And did those feet in ancient time
Walk upon Englands mountains green:
And was the holy Lamb of God,
On Englands pleasant pastures seen!
And did the Countenance Divine,
Shine forth upon our clouded hills?
And was Jerusalem builded here,
Among these dark Satanic Mills?
Certainly not! The New Jerusalem isn’t England, a bit player in the Protestant revolution and the principal actor in the capitalist revolution. The New Jerusalem is Heaven itself, to which our priests traditionally orient themselves when they call Our Lord down to the altar. We can’t build a mighty Jerusalem on this earth, but we ought to strive to build a humble Nazareth. For Nazareth is the nearest port to Jerusalem; and, when the modest and steady toil of this life is over, we board a simple wooden barque, at last crossing over to Christ’s everlasting Kingdom.
You and I – we hear the call of Nazareth, even over the lapping waves of that whale-road to Zion. Our careers are complicated, and our lives are chaotic, yet God is simplicity Itself. We envy those who take their livelihood from the soil and the sea, which is the natural and humane order of the economy – the economy Our Lord was not minded to disturb. We do so because we understand that the Nazareans’ wealth was, in fact, greater than that of their Roman oppressors. This speaks to the nature of wealth, which the Vicomte de Bonald laid out so ably in his rejoinder to Adam Smith’s The Wealth of Nations:
Wealth, taken in a general and philosophical sense, is the means of existence and conservation; and opes, in the Latin tongue, signifies both wealth and strength. For the individual – a physical being – these means are material wealth, the produce of soil and of industry, or the sign that represents all these goods and services to procure them.
For society – a moral being – the means of existence and duration are moral riches, and the forces of conservation are, for the domestic society, morals, and for the public society, laws. Yes, society is a moral body: Religion is its health, the monarchy its strength, and the virtues its possessions. War, disease, and famine cannot destroy it, yet a book suffices to cause a revolution.
Morals and laws are, therefore, the true and even the only wealth of societies, families, and nations. That is to say, they are the true and only means of their existence and conservation. They are even the only wealth that is suitable to discuss.
The Romans accumulated greater riches through industry and conquest, which inevitably led to their ruin. The Jews of Nazareth accumulated greater wealth through obedience to God’s law, and were content that such obedience should produce only a “highland hamlet”. It stands to this day. Their profit was greater because they weighed their prosperity in moral rather than material terms.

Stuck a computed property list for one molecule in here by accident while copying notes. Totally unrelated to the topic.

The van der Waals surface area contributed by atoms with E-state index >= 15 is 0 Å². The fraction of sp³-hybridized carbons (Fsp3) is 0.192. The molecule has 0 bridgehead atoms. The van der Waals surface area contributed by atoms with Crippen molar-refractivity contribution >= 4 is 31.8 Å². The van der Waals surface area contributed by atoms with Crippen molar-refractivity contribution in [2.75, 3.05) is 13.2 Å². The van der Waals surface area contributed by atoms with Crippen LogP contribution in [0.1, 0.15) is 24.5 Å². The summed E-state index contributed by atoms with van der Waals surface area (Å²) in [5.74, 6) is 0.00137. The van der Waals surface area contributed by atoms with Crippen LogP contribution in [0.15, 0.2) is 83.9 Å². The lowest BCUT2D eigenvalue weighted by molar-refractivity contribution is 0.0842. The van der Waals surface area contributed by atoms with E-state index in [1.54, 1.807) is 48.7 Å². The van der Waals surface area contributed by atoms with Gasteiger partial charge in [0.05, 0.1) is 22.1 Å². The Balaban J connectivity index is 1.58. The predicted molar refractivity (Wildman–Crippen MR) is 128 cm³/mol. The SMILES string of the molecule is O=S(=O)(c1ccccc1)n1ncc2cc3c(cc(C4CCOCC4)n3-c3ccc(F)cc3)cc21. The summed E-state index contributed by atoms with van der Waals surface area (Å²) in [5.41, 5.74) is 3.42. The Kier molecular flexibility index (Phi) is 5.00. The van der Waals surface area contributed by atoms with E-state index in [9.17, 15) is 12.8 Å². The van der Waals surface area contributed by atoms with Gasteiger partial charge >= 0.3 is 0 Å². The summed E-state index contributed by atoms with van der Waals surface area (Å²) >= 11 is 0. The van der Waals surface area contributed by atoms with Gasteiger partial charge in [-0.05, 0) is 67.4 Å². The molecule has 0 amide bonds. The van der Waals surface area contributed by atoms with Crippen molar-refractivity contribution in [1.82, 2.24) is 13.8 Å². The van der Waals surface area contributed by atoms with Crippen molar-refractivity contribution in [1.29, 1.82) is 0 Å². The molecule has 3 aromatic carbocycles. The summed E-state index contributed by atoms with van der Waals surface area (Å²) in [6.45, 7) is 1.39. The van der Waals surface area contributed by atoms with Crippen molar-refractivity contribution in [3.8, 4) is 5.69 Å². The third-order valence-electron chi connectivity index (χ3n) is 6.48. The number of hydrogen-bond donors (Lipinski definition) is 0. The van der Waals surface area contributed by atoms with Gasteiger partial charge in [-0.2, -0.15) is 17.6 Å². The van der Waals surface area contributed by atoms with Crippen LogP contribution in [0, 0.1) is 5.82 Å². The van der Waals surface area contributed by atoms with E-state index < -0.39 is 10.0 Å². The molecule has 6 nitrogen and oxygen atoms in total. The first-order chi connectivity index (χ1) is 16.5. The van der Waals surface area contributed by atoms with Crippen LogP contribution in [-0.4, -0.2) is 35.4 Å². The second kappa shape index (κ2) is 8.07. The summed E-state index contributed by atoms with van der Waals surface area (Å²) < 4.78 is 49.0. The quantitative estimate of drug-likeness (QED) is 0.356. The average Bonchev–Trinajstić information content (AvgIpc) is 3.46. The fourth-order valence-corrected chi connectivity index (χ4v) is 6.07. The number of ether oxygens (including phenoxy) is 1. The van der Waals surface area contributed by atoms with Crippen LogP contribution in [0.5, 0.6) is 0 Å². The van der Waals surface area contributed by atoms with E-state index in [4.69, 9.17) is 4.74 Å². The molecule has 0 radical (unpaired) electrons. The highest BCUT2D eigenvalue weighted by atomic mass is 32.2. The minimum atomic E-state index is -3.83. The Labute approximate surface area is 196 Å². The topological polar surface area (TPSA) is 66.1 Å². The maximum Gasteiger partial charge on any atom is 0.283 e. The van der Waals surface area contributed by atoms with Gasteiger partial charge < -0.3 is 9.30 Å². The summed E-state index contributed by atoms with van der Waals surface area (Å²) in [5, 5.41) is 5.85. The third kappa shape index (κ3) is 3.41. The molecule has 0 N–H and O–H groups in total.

Morals, yes – but which morals? Those of St. Bartholomew – the virtues attendant on guilelessness – whose sum Bl. Cardinal Newman finds in Psalm 14:
Lord, who shall dwell in thy tabernacle? or who shall rest in thy holy hill?
He that walketh without blemish, and worketh justice:
He that speaketh truth in his heart, who hath not used deceit in his tongue: Nor hath done evil to his neighbour: nor taken up a reproach against his neighbours.
In his sight the malignant is brought to nothing: but he glorifieth them that fear the Lord. He that sweareth to his neighbour, and deceiveth not;
He that hath not put out his money to usury, nor taken bribes against the innocent: He that doth these things shall not be moved for ever.
We see that the virtues conducive to salvation are also those conducive to a sound (if modest) economy. And how could it be otherwise? God is the Creator of the Universe and the author of natural law, moral and social as well as physical. To take an example from the psalm, the usurer can no more expect to profit from his sin than Newton could expect his apple to fall up. He might accumulate a bit of wealth for a little while, just as Newton could toss his apple into the air. But the apple will fall back to the earth; and the edifice of usurious capitalism, like the Roman Empire, will collapse under its own weight.
And what does it matter if we have only those material things necessary for “the means of our existence”? Our Lord lived his entire life in such poverty. Indeed, St. Louis Marie de Montfort recommends that, as we meditate – meditation being necessary for the cultivation of guilelessness, as we see in the life of St. Bartholomew – on the third joyful mystery, we ask Our Lady for “detachment from worldly things, contempt of riches and a love of poverty.”
Let England be the New Jerusalem, but let us work in our own lives to build the New Nazareth. Hold riches in contempt; restore our nation to her true and only wealth. And, when you cross those calm waters to the New Jerusalem, may you hear Christ exclaim: “Behold an American in whom there is no guile!”
St. Bartholomew, ora pro nobis.